This drama centers on Hank Chinaski, the fictional alter-ego of "Factotum" author Charles Bukowski, who wanders around Los Angeles, CA trying to live off jobs which don't interfere with his primary interest, which is writing. Along the way, he fends off the distractions offered by women, drinking and gambling.
In the Spring of 1970 CHARLES BUKOWSKI, then little known, packed his overnight bag, locked the door of his tumbledown East Hollywood apartment behind him, and took his first plane ride to ... See full summary »
Three 'Bukowskian' torrid nights in the life of a man in search of love. Harry Voss, 12, is young and naive. Love, for him, is romantic love between princes and princesses demurely kissing ... See full summary »
William S. Burroughs: featuring never before seen footage as well as exclusive interviews with his closest friends and colleagues. Born the heir of the Burroughs' adding machine estate, he ... See full summary »
The title of the film comes from Bukowski's poem, "Dinosauria, we", which was published in his book, "The Last Night Of The Earth Poems". Published in 1992, it was the final book of poetry released while the poet was still alive. See more »
Interesting and moving documentary about a great author
I may as well get it out of the way that I am a bit biased going into this film. Charles Bukowski is possibly my favorite author (only Dostoyevski and Burroughs gives him serious competition). The documentary didn't really tell me anything new, as I had learned most about Bukowski's life through his deeply personal series of "Henry Chinaski" novels. However, it was very entertaining and even moving towards the end. Here is such a unique character in American literature that it is good someone finally made a film about him.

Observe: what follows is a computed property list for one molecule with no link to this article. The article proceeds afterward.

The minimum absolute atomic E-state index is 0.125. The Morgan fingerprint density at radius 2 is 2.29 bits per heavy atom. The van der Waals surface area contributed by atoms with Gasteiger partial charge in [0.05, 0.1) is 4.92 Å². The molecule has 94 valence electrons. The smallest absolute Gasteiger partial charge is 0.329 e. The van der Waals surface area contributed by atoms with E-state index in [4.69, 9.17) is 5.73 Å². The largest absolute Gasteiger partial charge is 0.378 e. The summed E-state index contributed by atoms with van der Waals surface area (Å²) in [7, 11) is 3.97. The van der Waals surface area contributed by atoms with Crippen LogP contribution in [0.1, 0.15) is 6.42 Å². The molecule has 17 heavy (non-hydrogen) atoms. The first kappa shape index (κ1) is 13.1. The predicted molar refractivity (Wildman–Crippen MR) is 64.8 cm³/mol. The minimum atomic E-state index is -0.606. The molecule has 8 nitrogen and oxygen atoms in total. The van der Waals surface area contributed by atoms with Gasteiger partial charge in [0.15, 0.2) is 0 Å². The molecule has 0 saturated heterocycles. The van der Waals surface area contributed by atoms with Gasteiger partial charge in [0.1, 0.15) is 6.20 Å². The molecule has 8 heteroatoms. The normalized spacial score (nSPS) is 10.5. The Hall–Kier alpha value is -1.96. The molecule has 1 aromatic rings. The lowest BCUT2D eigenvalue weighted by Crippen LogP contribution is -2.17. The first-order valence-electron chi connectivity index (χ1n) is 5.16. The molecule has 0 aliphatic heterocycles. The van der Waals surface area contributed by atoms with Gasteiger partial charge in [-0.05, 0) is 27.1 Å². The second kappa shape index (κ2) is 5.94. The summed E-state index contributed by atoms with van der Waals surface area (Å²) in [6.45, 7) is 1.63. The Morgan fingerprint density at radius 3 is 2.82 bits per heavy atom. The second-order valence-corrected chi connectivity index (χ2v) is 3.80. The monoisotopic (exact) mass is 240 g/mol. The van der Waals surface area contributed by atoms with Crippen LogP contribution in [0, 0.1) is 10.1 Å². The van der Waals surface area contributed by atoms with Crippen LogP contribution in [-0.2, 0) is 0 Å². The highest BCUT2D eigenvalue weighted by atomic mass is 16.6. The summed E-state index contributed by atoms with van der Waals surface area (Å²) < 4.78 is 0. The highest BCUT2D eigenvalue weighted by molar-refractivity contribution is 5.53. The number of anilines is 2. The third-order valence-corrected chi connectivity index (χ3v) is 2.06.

There are a few very minor flaws. Like many documentaries, I often found myself wondering why I cared about the interviewee's opinion and that they didn't really contribute anything (Sean Penn and Bono were the cases in this film). Plus, it was slightly overlong. However, the wealth of archival footage and interviews with Bukowski presented more than make up for those insignificant details. Anyone who considers themselves a fan of him needs to check out this film pronto. Anyone who is interested in being introduced to his world view may pick up this doc as a good starter point (along with a copy of "Ham On Rye" and "Love Is a Dog From Hell"). (7/10)
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